Siddiqui: If you look at the history of low-field imaging, that’s how scanners started. The early versions were all low field in the 1980s. And then GE commissioned the first 1.5 tesla scanner in the mid ’80s, and after that, everybody jumped ship to high field. But if you look at the improvements in image quality from that GE 1.5T scanner to now, it’s day and night. It’s all because of improvements in reconstruction technology, electronics, and the understanding of the physics behind it. And a lot of that research that was happening with 1.5 tesla and above never got tried on a low-field strength. Then about five or six years ago, there was a resurgence of interest, with improvement in electronics, deep and machine learning, artificial intelligence and the cloud. Suddenly, there was a lot more computing power available to extract signal and create images from techniques that were just not available in the ’80s. That’s what started this regeneration and now lower field strengths systems are a hot topic.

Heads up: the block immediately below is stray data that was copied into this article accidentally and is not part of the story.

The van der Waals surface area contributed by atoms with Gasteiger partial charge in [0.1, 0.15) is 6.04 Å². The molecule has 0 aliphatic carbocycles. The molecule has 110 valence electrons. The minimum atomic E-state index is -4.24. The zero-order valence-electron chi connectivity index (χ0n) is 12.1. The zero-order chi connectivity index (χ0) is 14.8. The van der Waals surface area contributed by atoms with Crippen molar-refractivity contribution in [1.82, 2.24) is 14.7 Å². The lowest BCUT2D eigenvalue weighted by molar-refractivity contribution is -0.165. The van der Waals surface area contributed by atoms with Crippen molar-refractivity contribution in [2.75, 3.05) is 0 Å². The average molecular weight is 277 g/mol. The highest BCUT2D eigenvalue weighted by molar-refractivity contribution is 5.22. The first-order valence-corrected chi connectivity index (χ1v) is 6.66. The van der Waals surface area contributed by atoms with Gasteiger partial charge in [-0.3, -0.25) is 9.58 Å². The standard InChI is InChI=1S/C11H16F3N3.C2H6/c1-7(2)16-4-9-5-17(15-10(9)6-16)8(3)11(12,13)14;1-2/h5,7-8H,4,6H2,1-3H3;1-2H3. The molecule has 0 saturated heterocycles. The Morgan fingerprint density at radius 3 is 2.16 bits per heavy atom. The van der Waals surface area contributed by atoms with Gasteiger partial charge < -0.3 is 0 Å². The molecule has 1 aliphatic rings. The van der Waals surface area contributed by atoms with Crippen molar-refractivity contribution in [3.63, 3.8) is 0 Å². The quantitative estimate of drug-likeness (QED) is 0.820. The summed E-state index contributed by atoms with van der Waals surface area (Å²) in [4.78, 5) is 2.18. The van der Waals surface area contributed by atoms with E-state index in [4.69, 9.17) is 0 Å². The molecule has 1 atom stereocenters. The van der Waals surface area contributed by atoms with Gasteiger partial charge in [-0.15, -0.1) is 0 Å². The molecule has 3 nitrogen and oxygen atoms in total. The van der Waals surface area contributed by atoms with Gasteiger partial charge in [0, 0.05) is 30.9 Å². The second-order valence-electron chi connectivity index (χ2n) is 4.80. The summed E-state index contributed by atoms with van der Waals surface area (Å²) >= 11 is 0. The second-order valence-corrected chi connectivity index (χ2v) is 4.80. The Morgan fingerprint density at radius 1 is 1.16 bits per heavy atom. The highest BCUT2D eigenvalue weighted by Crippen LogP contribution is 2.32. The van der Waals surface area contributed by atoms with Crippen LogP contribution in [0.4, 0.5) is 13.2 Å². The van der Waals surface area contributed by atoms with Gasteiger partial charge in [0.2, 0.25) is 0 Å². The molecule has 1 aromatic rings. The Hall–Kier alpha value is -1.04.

It solves a lot of problems. No. 1, you don’t need liquid helium or a ton of power to cool the magnet. And then because they are low-field strength, you have less requirements for gradient and RF amplifiers. That reduces power requirements even further. Our scanner is literally powered the same way as a coffee maker; you can just plug it into any power outlet. And with improvements in electronics and GPUs for processing, we can take the entire rack of servers that the typical scanner uses for processing and put them right underneath the chassis. Usually scanners have a separate computer rack, but we can compress all of that stuff into the electronics underneath.
RB: What are some of the implications of portable imaging and its impact on the larger hospital ecosystem?
Siddiqui: It’s a very simple unit to clean and disinfect, with very flat surfaces. Just following the instructions provided using sanitary wipes, in a few minutes you’ll have the whole device clean from an infection control point of view. MR scanners typically start at $1 million, and ours is $50,000. That is magnitudes less. Swoop is accessible and it is designed with very simple training. You don’t need to have an MR degree. You can have a radiology tech who does portable x-rays run the scanner, too. We’ve designed this in such a way that it can be controlled wirelessly through either a tablet or even remotely from a laptop. So, the tech can sit in the MR suite and control 10 different scanners at the same time. We’ve made it so simple that it’s like an iTunes playlist. You select why you want to do the scan, hit play, and that’s it. A nurse can do it, a physician can run it, anyone can. We’ve made it really, really simple and easy to use.
RB: What about reimbursement for this work?